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Expanded Grain Based Biofuel Production Causes Concern Among Livestock Feeders
Farmscape Staff

Farmscape Article 2241  September 9, 2006


A massive expansion of North America’s ability to produce biofuel, including biodiesel and ethanol, is expected to dramatically increase the demand for crops which have traditionally been used in the manufacture of human food and livestock feed.


As the shift to increased biofuel use becomes increasingly evident in both Canada and the United States, western Canadian livestock producers will be looking for help to keep a lid on feed costs. That help could come in the form of a combination of higher cereal grain and oilseed yields through plant breeding, regulatory changes designed to ease the registration of new wheat varieties suited to specific end use requirements and low cost byproducts from biofuel production.


Upcoming Conference to Focus on Feed Security

“Ensuring Feed Security for the Canadian Prairies” will be the focus of the opening session of the 27th Western Nutrition Conference slated for later this month (September 19-20) in Winnipeg.


U.S. Energy Bill Encourages Expanded Biofuel Production

“There are some strong government incentives here in the U.S.,” explains Douglas Tiffany, a research fellow in the Department of Applied Economics at the University of Minnesota. “There are some other different types of incentives in Canada.”


He recalls, “In the summer of 2005 the U.S. congress passed, and the president signed, the 2005 energy bill. And that established some targets, essentially mandates, for utilization of biodiesel and ethanol in a pattern up to 2012.”


As well, he points out, “There’s maintenance of a 51 cent per gallon credit for blenders who utilize ethanol. That is still intact and there is a similar credit of one dollar per gallon of biodiesel that is utilized. So those things working together have really opened the flood gates of investment into biofuels in the U.S.


He notes, “Announcements are being made of investor groups and people are applying for permits in the different states. There is some concern that the plants may be too close to one another. They will be strongly bidding for the feedstock, the corn typically, and that is causing shudders among the livestock producers. They say, wow, how can we compete against all these folks who are after the corn that we thought that we were able to buy cheaply.”


He believes, “It’s going to really put the pressure on certain livestock entities.”


Biofuel Expansion Expected to Alter Feedgrain Usage

 “It’s going to have an impact in terms of the usage and the flow of feed grains,” says Owen McAuley, a grain and cattle producer who farms just north of the TransCanada highway at the Manitoba-Saskatchewan border.


He suggests, “Probably the biggest challenge is the magnet from the U.S. They’re producing a lot of distillers dried grain down there which is becoming relatively cheap and providing a fairly cheap stable feed source for feeding which, even today, is drawing some cattle out of western Canada down there to be fed. That is a challenge for us, not in terms of feed security, but in terms of maintaining the feed requirement here.”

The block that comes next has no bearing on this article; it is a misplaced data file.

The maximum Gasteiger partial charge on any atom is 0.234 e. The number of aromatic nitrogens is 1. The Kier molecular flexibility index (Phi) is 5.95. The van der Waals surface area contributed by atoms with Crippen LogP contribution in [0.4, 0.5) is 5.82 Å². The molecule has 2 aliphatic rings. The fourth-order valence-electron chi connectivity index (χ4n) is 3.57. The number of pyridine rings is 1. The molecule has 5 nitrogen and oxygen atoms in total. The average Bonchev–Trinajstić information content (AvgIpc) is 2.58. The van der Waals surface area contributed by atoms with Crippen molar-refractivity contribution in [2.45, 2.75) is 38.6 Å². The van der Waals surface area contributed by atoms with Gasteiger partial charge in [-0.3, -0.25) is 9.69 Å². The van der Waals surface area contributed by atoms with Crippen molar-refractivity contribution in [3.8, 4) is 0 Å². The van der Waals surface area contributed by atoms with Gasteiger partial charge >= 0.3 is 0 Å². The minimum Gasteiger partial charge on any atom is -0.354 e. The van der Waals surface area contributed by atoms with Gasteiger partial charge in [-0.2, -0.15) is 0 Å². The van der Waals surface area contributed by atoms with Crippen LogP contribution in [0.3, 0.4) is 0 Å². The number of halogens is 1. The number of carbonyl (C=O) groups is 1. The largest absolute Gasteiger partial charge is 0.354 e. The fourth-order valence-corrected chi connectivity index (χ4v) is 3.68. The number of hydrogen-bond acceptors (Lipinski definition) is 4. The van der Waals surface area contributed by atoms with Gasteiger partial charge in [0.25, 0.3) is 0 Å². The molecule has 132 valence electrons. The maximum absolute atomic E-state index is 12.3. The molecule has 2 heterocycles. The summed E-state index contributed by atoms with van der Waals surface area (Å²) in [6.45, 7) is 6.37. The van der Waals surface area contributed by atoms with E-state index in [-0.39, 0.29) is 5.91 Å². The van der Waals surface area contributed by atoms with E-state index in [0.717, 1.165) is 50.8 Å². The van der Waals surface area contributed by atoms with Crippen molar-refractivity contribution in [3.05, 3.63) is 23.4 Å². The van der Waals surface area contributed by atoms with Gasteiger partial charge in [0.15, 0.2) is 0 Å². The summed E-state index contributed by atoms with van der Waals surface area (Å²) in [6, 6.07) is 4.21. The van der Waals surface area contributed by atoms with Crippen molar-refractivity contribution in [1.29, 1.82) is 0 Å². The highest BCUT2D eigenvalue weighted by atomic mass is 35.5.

Dr. Dave Hickling, the vice president of canola utilization with the Canola Council of Canada agrees, “The [biofuel] industry is on the verge of quite massive growth.”


However, he adds, “It is dependent on what the federal government comes up with this fall with their policy positions on renewable fuels. But we are expecting a renewable fuel mandate for both ethanol and biodiesel. If the numbers go ahead, as we expect they would, certainly it would mean quite a substantial increase in both biodiesel and ethanol production.”


He estimates, “Probably about another two to three million tonnes of oilseed, probably canola production, and another eight to ten million tonnes of grain production used for biofuels.”


McAuley speculates, “As the ethanol industry grows and we start to use more and more wheat acres it’ll have an impact in terms of the wheat that’s available for the Canadian Wheat Board. It’ll also probably draw some acres out of the traditional feedgrains like the oats and the barley and some of those acres so that’s another concern.”


Overall Impact on Livestock Feeding Costs Under Debate

Dr. Hickling concedes, “With more grain, especially corn and wheat going into ethanol production, you would expect to see an increase in the price of those grains for animal feed. I think the debate is what the extent of that increase will be.”


“I initially thought we might see quite a large increase in feed grain prices but I'm now coming more to the conclusion that we'll see an increase but it'll be a moderate increase.”


He is confident a couple of key factors will bring some balance to the situation.


“I've seen quite a few reports that basically have indicated, because the increased demand is going to be incremental, somewhat gradual, that there are capacities for improved yields on grain as well. [With] corn yields in the states and higher yielding wheats in Canada we will be able to meet that increased demand through increased supply so that the net effect on price will not be that large.”